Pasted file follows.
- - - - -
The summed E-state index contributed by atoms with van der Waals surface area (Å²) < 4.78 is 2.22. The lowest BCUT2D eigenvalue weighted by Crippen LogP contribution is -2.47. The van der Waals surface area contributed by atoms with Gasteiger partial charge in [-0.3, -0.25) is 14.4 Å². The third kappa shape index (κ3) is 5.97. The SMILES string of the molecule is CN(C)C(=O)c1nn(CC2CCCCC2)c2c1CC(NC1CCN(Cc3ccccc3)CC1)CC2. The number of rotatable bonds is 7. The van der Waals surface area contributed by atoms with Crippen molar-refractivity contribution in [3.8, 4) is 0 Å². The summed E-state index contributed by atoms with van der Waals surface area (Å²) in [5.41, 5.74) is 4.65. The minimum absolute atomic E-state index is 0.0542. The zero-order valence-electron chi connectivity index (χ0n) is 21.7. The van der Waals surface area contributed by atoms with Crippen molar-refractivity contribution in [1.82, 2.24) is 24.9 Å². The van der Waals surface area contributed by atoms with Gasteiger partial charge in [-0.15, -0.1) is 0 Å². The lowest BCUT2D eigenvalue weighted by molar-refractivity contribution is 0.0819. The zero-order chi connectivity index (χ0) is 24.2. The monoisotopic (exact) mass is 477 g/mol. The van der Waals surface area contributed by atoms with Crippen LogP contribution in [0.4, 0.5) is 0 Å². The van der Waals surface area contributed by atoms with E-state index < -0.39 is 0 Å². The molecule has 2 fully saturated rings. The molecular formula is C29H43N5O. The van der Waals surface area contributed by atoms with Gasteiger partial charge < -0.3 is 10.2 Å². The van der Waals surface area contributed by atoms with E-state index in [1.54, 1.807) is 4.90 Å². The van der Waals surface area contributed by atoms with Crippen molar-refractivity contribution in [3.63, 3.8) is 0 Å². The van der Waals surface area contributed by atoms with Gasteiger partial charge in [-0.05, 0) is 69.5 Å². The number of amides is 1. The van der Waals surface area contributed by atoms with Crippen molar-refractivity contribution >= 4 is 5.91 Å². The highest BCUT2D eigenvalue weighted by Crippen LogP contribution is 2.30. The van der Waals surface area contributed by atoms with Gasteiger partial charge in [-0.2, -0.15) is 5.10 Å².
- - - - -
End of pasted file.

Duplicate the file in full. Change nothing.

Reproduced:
The summed E-state index contributed by atoms with van der Waals surface area (Å²) < 4.78 is 2.22. The lowest BCUT2D eigenvalue weighted by Crippen LogP contribution is -2.47. The van der Waals surface area contributed by atoms with Gasteiger partial charge in [-0.3, -0.25) is 14.4 Å². The third kappa shape index (κ3) is 5.97. The SMILES string of the molecule is CN(C)C(=O)c1nn(CC2CCCCC2)c2c1CC(NC1CCN(Cc3ccccc3)CC1)CC2. The number of rotatable bonds is 7. The van der Waals surface area contributed by atoms with Crippen molar-refractivity contribution in [3.8, 4) is 0 Å². The summed E-state index contributed by atoms with van der Waals surface area (Å²) in [5.41, 5.74) is 4.65. The minimum absolute atomic E-state index is 0.0542. The zero-order valence-electron chi connectivity index (χ0n) is 21.7. The van der Waals surface area contributed by atoms with Crippen molar-refractivity contribution in [1.82, 2.24) is 24.9 Å². The van der Waals surface area contributed by atoms with Gasteiger partial charge in [-0.15, -0.1) is 0 Å². The lowest BCUT2D eigenvalue weighted by molar-refractivity contribution is 0.0819. The zero-order chi connectivity index (χ0) is 24.2. The monoisotopic (exact) mass is 477 g/mol. The van der Waals surface area contributed by atoms with Crippen LogP contribution in [0.4, 0.5) is 0 Å². The van der Waals surface area contributed by atoms with E-state index < -0.39 is 0 Å². The molecule has 2 fully saturated rings. The molecular formula is C29H43N5O. The van der Waals surface area contributed by atoms with Gasteiger partial charge < -0.3 is 10.2 Å². The van der Waals surface area contributed by atoms with E-state index in [1.54, 1.807) is 4.90 Å². The van der Waals surface area contributed by atoms with Crippen molar-refractivity contribution in [3.63, 3.8) is 0 Å². The van der Waals surface area contributed by atoms with Gasteiger partial charge in [-0.05, 0) is 69.5 Å². The number of amides is 1. The van der Waals surface area contributed by atoms with Crippen molar-refractivity contribution >= 4 is 5.91 Å². The highest BCUT2D eigenvalue weighted by Crippen LogP contribution is 2.30. The van der Waals surface area contributed by atoms with Gasteiger partial charge in [-0.2, -0.15) is 5.10 Å².